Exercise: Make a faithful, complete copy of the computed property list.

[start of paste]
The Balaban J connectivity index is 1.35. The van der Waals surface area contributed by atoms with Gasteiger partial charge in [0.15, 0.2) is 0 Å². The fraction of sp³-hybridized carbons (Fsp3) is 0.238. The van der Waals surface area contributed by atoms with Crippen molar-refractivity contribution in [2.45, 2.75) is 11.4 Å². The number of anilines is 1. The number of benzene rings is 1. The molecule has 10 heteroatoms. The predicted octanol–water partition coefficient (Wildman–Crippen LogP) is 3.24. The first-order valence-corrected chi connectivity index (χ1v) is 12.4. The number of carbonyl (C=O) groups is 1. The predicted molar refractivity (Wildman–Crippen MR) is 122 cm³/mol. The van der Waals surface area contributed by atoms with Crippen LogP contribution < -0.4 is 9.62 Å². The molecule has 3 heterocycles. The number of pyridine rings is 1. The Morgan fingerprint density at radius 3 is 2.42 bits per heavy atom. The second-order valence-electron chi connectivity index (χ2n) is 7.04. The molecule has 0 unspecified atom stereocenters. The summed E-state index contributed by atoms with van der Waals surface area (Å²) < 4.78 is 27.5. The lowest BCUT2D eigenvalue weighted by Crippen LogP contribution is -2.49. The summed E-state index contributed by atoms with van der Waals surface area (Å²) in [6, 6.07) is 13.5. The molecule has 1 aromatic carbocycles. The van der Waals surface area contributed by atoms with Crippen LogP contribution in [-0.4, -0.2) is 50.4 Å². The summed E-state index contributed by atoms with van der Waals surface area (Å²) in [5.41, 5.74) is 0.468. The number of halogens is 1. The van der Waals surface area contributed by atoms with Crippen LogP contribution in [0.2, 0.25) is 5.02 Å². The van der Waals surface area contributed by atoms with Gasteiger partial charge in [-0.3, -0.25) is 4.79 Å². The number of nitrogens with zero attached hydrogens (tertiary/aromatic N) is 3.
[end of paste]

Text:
The Balaban J connectivity index is 1.35. The van der Waals surface area contributed by atoms with Gasteiger partial charge in [0.15, 0.2) is 0 Å². The fraction of sp³-hybridized carbons (Fsp3) is 0.238. The van der Waals surface area contributed by atoms with Crippen molar-refractivity contribution in [2.45, 2.75) is 11.4 Å². The number of anilines is 1. The number of benzene rings is 1. The molecule has 10 heteroatoms. The predicted octanol–water partition coefficient (Wildman–Crippen LogP) is 3.24. The first-order valence-corrected chi connectivity index (χ1v) is 12.4. The number of carbonyl (C=O) groups is 1. The predicted molar refractivity (Wildman–Crippen MR) is 122 cm³/mol. The van der Waals surface area contributed by atoms with Crippen LogP contribution < -0.4 is 9.62 Å². The molecule has 3 heterocycles. The number of pyridine rings is 1. The Morgan fingerprint density at radius 3 is 2.42 bits per heavy atom. The second-order valence-electron chi connectivity index (χ2n) is 7.04. The molecule has 0 unspecified atom stereocenters. The summed E-state index contributed by atoms with van der Waals surface area (Å²) < 4.78 is 27.5. The lowest BCUT2D eigenvalue weighted by Crippen LogP contribution is -2.49. The summed E-state index contributed by atoms with van der Waals surface area (Å²) in [6, 6.07) is 13.5. The molecule has 1 aromatic carbocycles. The van der Waals surface area contributed by atoms with Crippen LogP contribution in [-0.4, -0.2) is 50.4 Å². The summed E-state index contributed by atoms with van der Waals surface area (Å²) in [5.41, 5.74) is 0.468. The number of halogens is 1. The van der Waals surface area contributed by atoms with Crippen LogP contribution in [0.2, 0.25) is 5.02 Å². The van der Waals surface area contributed by atoms with Gasteiger partial charge in [-0.3, -0.25) is 4.79 Å². The number of nitrogens with zero attached hydrogens (tertiary/aromatic N) is 3.